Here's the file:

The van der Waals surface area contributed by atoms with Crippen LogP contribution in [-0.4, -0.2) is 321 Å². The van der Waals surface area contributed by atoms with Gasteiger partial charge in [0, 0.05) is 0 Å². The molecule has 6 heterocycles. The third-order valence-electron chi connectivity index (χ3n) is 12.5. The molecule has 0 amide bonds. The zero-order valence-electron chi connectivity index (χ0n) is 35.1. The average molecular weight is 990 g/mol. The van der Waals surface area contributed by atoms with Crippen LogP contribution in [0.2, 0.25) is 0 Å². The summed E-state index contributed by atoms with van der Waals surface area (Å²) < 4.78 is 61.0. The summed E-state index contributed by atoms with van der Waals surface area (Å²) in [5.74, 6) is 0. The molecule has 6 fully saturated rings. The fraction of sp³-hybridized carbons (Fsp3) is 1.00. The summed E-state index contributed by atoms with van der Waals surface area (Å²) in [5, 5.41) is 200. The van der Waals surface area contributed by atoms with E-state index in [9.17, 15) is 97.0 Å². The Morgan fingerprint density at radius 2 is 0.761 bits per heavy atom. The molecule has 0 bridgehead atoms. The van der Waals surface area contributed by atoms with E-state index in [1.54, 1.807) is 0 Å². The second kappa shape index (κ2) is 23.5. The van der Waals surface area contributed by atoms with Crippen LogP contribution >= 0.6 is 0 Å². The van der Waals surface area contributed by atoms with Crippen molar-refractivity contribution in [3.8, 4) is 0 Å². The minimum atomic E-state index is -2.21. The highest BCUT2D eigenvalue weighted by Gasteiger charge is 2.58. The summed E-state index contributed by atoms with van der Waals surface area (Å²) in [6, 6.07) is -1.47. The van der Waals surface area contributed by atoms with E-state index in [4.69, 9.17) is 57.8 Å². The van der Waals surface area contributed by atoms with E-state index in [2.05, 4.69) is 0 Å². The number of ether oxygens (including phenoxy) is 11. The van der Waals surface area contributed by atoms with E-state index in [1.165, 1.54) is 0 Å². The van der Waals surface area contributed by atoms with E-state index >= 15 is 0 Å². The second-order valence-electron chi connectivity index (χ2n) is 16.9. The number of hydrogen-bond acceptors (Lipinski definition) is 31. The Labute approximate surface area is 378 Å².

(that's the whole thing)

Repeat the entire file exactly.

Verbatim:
The van der Waals surface area contributed by atoms with Crippen LogP contribution in [-0.4, -0.2) is 321 Å². The van der Waals surface area contributed by atoms with Gasteiger partial charge in [0, 0.05) is 0 Å². The molecule has 6 heterocycles. The third-order valence-electron chi connectivity index (χ3n) is 12.5. The molecule has 0 amide bonds. The zero-order valence-electron chi connectivity index (χ0n) is 35.1. The average molecular weight is 990 g/mol. The van der Waals surface area contributed by atoms with Crippen LogP contribution in [0.2, 0.25) is 0 Å². The summed E-state index contributed by atoms with van der Waals surface area (Å²) < 4.78 is 61.0. The summed E-state index contributed by atoms with van der Waals surface area (Å²) in [5.74, 6) is 0. The molecule has 6 fully saturated rings. The fraction of sp³-hybridized carbons (Fsp3) is 1.00. The summed E-state index contributed by atoms with van der Waals surface area (Å²) in [5, 5.41) is 200. The van der Waals surface area contributed by atoms with E-state index in [9.17, 15) is 97.0 Å². The Morgan fingerprint density at radius 2 is 0.761 bits per heavy atom. The molecule has 0 bridgehead atoms. The van der Waals surface area contributed by atoms with E-state index in [1.54, 1.807) is 0 Å². The second kappa shape index (κ2) is 23.5. The van der Waals surface area contributed by atoms with Crippen LogP contribution >= 0.6 is 0 Å². The van der Waals surface area contributed by atoms with Crippen molar-refractivity contribution in [3.8, 4) is 0 Å². The minimum atomic E-state index is -2.21. The highest BCUT2D eigenvalue weighted by Gasteiger charge is 2.58. The summed E-state index contributed by atoms with van der Waals surface area (Å²) in [6, 6.07) is -1.47. The van der Waals surface area contributed by atoms with E-state index in [4.69, 9.17) is 57.8 Å². The van der Waals surface area contributed by atoms with E-state index in [2.05, 4.69) is 0 Å². The number of ether oxygens (including phenoxy) is 11. The van der Waals surface area contributed by atoms with E-state index in [1.165, 1.54) is 0 Å². The van der Waals surface area contributed by atoms with E-state index >= 15 is 0 Å². The second-order valence-electron chi connectivity index (χ2n) is 16.9. The number of hydrogen-bond acceptors (Lipinski definition) is 31. The Labute approximate surface area is 378 Å².